Cybananna wrote:Unless you really need the complete flexibility of a modular, you will do better with an evolver.
I agree.

Since sequencing seems to be an important feature for you, you really can't lose...$500 for a desktop Evolver is cheaper than any analog sequencer module and comes with a monosynth attached!

Since the Evolver has presets you can duplicate the same patch in multiple locations, each with a different 16-step sequence. This lets you easily create very long step sequences (spread across multiple programs) and even "jam" with the sequencer much as you would with a groovebox.

Having owned both a dotcom system and an Evolver I can tell you that you have to spend a lot more money on the dotcom to come close to what the Evolver can do...plus the Evolver can do things the dotcom will never be able to do.
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Post by consumed » Mon Apr 28, 2008 10:04 pm

i, too, did a lot of research when i started out.
and i built a 24U dotcom system.
then i expanded into blacet, wiard, metalbox. then modcan and motm. then doepfer/planb/livewire.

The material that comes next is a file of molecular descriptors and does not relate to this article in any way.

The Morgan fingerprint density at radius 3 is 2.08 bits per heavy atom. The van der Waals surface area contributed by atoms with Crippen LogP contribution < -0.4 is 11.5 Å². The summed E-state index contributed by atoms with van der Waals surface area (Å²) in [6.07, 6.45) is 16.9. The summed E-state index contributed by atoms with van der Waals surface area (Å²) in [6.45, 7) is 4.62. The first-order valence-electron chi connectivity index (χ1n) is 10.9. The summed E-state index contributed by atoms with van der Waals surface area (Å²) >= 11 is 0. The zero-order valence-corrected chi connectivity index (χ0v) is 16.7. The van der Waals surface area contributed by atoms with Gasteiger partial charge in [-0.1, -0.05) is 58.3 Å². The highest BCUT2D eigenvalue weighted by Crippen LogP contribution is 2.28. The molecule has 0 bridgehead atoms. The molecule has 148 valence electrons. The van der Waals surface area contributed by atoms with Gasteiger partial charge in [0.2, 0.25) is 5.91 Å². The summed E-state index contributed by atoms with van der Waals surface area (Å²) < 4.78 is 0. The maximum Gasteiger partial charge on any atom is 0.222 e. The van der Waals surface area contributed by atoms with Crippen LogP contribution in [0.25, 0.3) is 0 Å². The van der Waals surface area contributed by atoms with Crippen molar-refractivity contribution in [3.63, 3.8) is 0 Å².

then i picked up a desktop evolver.

end of story: i sold off the dotcom modules.
they are great. but you will need a lot of them (comparatively) to get the same functionality as modules in other formats.

btw, the evolver STAYS. it is not as flexible as a modular, but still very flexible/powerful and an excellent value for money.
and it sounds absolutely ace.
if i were recommending any one synth to someone starting out today, the evolver would be it (probably one of the keyboard versions).

even with the more costly motm/modcan stuff, i am *very happy with my little euro rig.
euro has some excellent and desirable module selections.


************
so what do you imagine doing with a modular, if you owned one?
try to describe what you imagine, as specifically as you can.

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Post by Naive Teen Idol » Tue Apr 29, 2008 4:20 pm

Folks, thanks for all the advice.